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    Why School Gun Incidents are Significantly Overstated

    Why School Gun Incidents are Significantly Overstated

    The number thrown around most — 240 — is alarmingly high. It’s also incorrect. By a lot.

    Estimates on many gun-related incidents occurring on school property each year vary widely depending on the source and agenda. It’s a statistic that should be easy to find and accurate, particularly given that it’s one of the most contentious issues in American social and political discussion.

    The number thrown around most — 240 — is alarmingly high. It’s also incorrect. By a lot.

    NPR did the dirty work. They contact each of the 240 schools on the list of curated by the Department of Education, schools the government claims, “reported at least 1 incident involving a school-related shooting.”

    But it wasn’t 240 schools. It was a whole eleven schools that ultimately confirmed some gun-related incident. Eleven.

    From NPR:

    This spring the U.S. Education Department reported that in the 2015-2016 school year, “nearly 240 schools … reported at least 1 incident involving a school-related shooting.” The number is far higher than most other estimates.

    But NPR reached out to every one of those schools repeatedly over the course of three months and found that more than two-thirds of these reported incidents never happened. Child Trends, a nonpartisan nonprofit research organization, assisted NPR in analyzing data from the government’s Civil Rights Data Collection.

    We were able to confirm just 11 reported incidents, either directly with schools or through media reports.

    In 161 cases, schools or districts attested that no incident took place or couldn’t confirm one. In at least four cases, we found, something did happen, but it didn’t meet the government’s parameters for a shooting. About a quarter of schools didn’t respond to our inquiries.

    “When we’re talking about such an important and rare event, [this] amount of data error could be very meaningful,” says Deborah Temkin, a researcher and program director at Child Trends.

    The Education Department, asked for comment on our reporting, noted that it relies on school districts to provide accurate information in the survey responses and says it will update some of these data later this fall. But, officials added, the department has no plans to republish the existing publication.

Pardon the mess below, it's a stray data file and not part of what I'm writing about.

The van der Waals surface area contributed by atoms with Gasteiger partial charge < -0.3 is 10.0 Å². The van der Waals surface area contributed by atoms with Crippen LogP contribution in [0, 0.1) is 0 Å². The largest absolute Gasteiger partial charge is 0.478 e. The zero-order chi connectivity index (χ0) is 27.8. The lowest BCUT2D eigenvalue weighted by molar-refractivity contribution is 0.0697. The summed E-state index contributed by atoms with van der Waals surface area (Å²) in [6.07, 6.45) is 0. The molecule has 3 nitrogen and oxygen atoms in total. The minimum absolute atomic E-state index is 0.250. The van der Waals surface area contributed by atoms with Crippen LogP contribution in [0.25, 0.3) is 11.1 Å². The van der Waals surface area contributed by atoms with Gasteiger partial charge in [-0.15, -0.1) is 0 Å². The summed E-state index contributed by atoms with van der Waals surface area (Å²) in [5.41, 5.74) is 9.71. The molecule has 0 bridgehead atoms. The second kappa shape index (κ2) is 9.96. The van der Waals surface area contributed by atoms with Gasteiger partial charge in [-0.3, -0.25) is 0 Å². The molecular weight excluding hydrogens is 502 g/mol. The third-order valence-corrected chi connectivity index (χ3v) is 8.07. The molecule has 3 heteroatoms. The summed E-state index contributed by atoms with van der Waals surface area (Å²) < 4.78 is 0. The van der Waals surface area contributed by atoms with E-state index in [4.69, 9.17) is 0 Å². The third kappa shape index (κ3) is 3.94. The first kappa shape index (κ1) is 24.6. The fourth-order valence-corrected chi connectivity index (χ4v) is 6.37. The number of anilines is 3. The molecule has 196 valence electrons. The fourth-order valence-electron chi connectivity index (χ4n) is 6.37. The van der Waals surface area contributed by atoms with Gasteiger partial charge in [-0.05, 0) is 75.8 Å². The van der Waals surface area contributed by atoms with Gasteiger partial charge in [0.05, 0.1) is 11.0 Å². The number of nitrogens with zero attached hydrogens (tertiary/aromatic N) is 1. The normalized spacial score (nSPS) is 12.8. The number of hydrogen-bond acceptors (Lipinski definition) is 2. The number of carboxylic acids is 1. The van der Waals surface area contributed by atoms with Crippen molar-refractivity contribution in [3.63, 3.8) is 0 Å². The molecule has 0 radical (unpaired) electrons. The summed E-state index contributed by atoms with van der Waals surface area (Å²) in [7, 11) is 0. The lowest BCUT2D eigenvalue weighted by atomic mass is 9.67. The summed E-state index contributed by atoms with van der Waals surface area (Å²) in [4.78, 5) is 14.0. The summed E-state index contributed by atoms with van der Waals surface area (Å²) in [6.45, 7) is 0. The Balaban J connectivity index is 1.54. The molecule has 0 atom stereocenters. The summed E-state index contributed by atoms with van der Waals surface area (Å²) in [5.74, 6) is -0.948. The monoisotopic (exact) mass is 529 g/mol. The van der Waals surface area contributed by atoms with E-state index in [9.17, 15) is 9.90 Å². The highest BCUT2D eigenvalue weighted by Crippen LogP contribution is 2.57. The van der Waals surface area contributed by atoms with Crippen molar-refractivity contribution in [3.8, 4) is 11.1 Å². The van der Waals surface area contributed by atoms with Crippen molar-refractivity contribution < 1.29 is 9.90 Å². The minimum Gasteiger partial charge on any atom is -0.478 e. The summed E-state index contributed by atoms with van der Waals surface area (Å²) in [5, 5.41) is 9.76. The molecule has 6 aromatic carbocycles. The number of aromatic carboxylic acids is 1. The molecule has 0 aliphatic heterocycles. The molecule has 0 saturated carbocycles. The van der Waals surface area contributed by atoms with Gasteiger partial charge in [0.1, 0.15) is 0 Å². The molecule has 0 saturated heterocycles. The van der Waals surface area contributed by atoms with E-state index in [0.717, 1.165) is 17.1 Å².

This confusion comes at a time when the need for clear data on school violence has never been more pressing. Students around the country are heading back to school this month under a cloud of fear stemming from the most recent mass shootings in Parkland, Fla., and Santa Fe, Texas.

    This is part of the reason passionate defend second amendment protections defenders write off most reports or opinions on gun ownership — the reporting, data, and descriptions are almost always wrong and egregiously so.

    11 reported incidents are not chump change, and to the families who lost a loved one in a school shooting or related event, 11 is 11 too many. But dropped into the context of a population of over 300 million, 11 is minuscule.

    Even the most ardent gun rights defenders grieve the senseless loss of life, but tire of being blamed for the mistakes of few, especially when faulty data is continually thrown in their face for justification.

    The school shooting debate is one worth having so long as the parameters for the discussion are drawn as accurately as possible.

    Props to NPR for doing the unsexy bootstrap reporting work very few in political media do these days.


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    tom_swift | August 30, 2018 at 3:41 pm

    There are 130,000 schools in the US. 30k are private, the rest public.

    A problem at 11 schools means that 130,000 did not have a problem.

    11 out of 130,000 isn’t even data; it’s noise.

    Ditto: Even if it’s a real number, 240 out of 130,000 is still noise.

    Laws and public policy can’t be devoted to chasing after noise. You’ll always have noise. That’s just the nature of reality.

    That doesn’t mean laws and policies are automatically useless, but in this case, they probably are. Back when we had schools but no school gun-control laws, school shootings were still down in the nose level. The only systemic risk to schools in those days was Indian attack. But there hasn’t been an Indian attack on anybody, school or otherwise, since about 1912.

    ANY school shooting is a tragedy. 11 shootings is not even an average weekend afternoon in Chicago.

    Here in Ohio, in a corrections facility, a dozen or so people were contaminated by heroin/fentynal mix. We can’t keep deadly drugs out of prisons, and yet people think we can confiscate upwards of 250-300 million firearm from the general population? I don’t think so.

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